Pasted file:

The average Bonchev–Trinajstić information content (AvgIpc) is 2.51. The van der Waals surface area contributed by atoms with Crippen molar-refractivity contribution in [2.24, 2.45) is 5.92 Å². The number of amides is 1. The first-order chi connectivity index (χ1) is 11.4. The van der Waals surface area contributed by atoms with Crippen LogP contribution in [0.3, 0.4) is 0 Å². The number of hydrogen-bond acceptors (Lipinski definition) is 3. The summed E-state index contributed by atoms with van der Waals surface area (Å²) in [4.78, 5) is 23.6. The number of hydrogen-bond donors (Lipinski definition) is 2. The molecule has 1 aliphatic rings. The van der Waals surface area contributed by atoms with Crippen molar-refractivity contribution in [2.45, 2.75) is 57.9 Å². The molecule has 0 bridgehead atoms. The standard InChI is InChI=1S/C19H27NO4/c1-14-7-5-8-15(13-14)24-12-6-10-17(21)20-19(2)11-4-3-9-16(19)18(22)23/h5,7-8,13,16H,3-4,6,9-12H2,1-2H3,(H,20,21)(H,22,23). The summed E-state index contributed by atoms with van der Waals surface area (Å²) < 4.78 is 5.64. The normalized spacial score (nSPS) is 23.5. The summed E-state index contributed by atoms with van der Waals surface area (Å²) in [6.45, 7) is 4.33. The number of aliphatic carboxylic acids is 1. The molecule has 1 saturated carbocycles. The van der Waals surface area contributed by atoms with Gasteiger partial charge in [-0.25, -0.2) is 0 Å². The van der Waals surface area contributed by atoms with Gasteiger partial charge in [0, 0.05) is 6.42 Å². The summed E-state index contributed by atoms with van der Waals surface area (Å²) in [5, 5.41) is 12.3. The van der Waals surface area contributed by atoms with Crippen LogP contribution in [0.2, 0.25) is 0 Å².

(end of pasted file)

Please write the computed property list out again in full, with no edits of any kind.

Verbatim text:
The average Bonchev–Trinajstić information content (AvgIpc) is 2.51. The van der Waals surface area contributed by atoms with Crippen molar-refractivity contribution in [2.24, 2.45) is 5.92 Å². The number of amides is 1. The first-order chi connectivity index (χ1) is 11.4. The van der Waals surface area contributed by atoms with Crippen LogP contribution in [0.3, 0.4) is 0 Å². The number of hydrogen-bond acceptors (Lipinski definition) is 3. The summed E-state index contributed by atoms with van der Waals surface area (Å²) in [4.78, 5) is 23.6. The number of hydrogen-bond donors (Lipinski definition) is 2. The molecule has 1 aliphatic rings. The van der Waals surface area contributed by atoms with Crippen molar-refractivity contribution in [2.45, 2.75) is 57.9 Å². The molecule has 0 bridgehead atoms. The standard InChI is InChI=1S/C19H27NO4/c1-14-7-5-8-15(13-14)24-12-6-10-17(21)20-19(2)11-4-3-9-16(19)18(22)23/h5,7-8,13,16H,3-4,6,9-12H2,1-2H3,(H,20,21)(H,22,23). The summed E-state index contributed by atoms with van der Waals surface area (Å²) < 4.78 is 5.64. The normalized spacial score (nSPS) is 23.5. The summed E-state index contributed by atoms with van der Waals surface area (Å²) in [6.45, 7) is 4.33. The number of aliphatic carboxylic acids is 1. The molecule has 1 saturated carbocycles. The van der Waals surface area contributed by atoms with Gasteiger partial charge in [-0.25, -0.2) is 0 Å². The van der Waals surface area contributed by atoms with Gasteiger partial charge in [0, 0.05) is 6.42 Å². The summed E-state index contributed by atoms with van der Waals surface area (Å²) in [5, 5.41) is 12.3. The van der Waals surface area contributed by atoms with Crippen LogP contribution in [0.2, 0.25) is 0 Å².